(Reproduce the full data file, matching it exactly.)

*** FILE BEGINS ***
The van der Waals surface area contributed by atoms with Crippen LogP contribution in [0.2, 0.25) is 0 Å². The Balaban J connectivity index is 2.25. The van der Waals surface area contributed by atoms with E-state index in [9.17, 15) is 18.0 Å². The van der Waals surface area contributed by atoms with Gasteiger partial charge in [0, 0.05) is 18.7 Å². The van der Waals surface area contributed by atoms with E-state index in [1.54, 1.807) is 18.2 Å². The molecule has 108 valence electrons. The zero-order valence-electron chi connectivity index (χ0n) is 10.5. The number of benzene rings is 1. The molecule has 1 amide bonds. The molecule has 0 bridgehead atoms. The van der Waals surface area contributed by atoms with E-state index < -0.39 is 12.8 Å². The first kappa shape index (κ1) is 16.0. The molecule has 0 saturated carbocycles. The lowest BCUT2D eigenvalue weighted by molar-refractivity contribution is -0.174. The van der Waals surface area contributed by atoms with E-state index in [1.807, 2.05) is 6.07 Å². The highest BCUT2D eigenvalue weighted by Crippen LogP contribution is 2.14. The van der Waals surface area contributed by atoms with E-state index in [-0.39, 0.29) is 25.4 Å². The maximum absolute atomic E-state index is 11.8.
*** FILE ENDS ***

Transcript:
The van der Waals surface area contributed by atoms with Crippen LogP contribution in [0.2, 0.25) is 0 Å². The Balaban J connectivity index is 2.25. The van der Waals surface area contributed by atoms with E-state index in [9.17, 15) is 18.0 Å². The van der Waals surface area contributed by atoms with Gasteiger partial charge in [0, 0.05) is 18.7 Å². The van der Waals surface area contributed by atoms with E-state index in [1.54, 1.807) is 18.2 Å². The molecule has 108 valence electrons. The zero-order valence-electron chi connectivity index (χ0n) is 10.5. The number of benzene rings is 1. The molecule has 1 amide bonds. The molecule has 0 bridgehead atoms. The van der Waals surface area contributed by atoms with E-state index < -0.39 is 12.8 Å². The first kappa shape index (κ1) is 16.0. The molecule has 0 saturated carbocycles. The lowest BCUT2D eigenvalue weighted by molar-refractivity contribution is -0.174. The van der Waals surface area contributed by atoms with E-state index in [1.807, 2.05) is 6.07 Å². The highest BCUT2D eigenvalue weighted by Crippen LogP contribution is 2.14. The van der Waals surface area contributed by atoms with E-state index in [-0.39, 0.29) is 25.4 Å². The maximum absolute atomic E-state index is 11.8.